Leafy Clean: NASA-sanctioned houseplants purify indoor air

by Darcy Maulsby, from Radish
March-April 2009
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image by Huan Tran


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You don’t need exotic technology or expensive gadgets to remove pollutants from the air you breathe indoors. According to NASA studies, a selection of hardy, easy-care houseplants can help.

NASA has been researching methods of cleansing the air so that future space stations can be kept fit for human habitation for extended periods of time. Researchers have discovered that many common houseplants “scrub” significant amounts of harmful gases—such as formaldehyde and benzene—out of the air through photosynthesis, absorbing pollutants and rendering them harmless in the soil.

These findings are especially relevant for inhabitants of newly constructed buildings, which are sealed tightly to conserve energy but consequently trap pollutants indoors. NASA researchers recommend that you have a minimum of two plants per 100 square feet of floor space in your home or office. Best of all, you don’t need to be a green thumb to incorporate these popular, low-maintenance houseplants into your environment.

Chinese evergreen. Chinese evergreens are tolerant plants that do well in a variety of settings and flourish for years with minimum care. They do best in shadowless light, such as a north-facing window. Keep the soil barely moist.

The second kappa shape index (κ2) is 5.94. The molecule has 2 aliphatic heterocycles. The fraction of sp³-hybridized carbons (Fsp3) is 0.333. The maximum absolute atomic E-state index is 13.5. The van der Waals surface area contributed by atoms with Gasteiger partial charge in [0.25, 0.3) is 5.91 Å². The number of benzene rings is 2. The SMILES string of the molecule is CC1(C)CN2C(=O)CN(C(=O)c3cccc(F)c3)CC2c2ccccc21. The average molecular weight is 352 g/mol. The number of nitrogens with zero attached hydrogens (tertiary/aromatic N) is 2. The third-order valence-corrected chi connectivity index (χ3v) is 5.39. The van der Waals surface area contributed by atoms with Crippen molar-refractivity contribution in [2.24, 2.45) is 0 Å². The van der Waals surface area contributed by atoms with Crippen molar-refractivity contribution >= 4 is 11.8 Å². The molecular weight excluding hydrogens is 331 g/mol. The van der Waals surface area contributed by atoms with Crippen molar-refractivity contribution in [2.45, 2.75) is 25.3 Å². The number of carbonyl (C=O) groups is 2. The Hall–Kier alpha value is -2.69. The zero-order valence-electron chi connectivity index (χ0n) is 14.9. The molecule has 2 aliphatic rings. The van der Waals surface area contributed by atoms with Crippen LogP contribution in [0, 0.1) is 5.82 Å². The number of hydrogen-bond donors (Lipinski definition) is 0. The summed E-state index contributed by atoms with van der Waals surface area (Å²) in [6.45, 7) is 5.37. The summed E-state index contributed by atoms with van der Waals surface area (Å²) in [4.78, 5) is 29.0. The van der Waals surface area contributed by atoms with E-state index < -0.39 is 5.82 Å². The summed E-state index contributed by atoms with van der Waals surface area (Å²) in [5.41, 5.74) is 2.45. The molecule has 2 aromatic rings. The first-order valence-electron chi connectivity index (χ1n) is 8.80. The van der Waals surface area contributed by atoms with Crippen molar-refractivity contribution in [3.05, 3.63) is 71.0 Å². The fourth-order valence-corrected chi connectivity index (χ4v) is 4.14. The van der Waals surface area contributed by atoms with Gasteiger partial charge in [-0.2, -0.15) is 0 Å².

Dracaena. Dracaenas grow slowly and retain their foliage for long periods of time. Plant them in regular potting mix and keep the soil moist, but don’t let the pot sit in water. They grow best in bright, indirect sunlight, warm temperatures, and low humidity.

Heartleaf philodendron. Philodendrons grow better than most other houseplants under adverse conditions. They do well as long as they’re kept warm, moderately moist, and out of direct sunlight.

Pothos. This plant looks like a philodendron, but it can be distinguished by its ridged stems. Pothos plants are vigorous climbers and look nice in a hanging basket. They’re happiest in bright, indirect sunlight, warm temperatures, and low humidity.

Snake plant. These plants, which develop clumps of strap-shaped leaves that are 18 to 30 inches tall, grow in almost any environment. Allow the soil to dry completely between waterings. Grow in any light intensity, from dim interior light to full sun.

Spider plant. Spider plants make excellent hanging plants, and while they prefer bright light, they’re very adaptable to medium light. Because potbound spider plants produce plantlets, they’re a great choice if you want to populate your living space or office with foliage.

Weeping fig. Also known by its Latin name, Ficus benjamina, this plant does well under normal household conditions. The leaves will drop if the plant is chilled. Weeping figs like their roots crowded in a small pot. Wipe leaves with a wet cloth frequently.

Excerpted from Radish(Autumn 2008), a magazine of “healthy living from the ground up,” from Moline, Illinois; www.radishmagazine.com.








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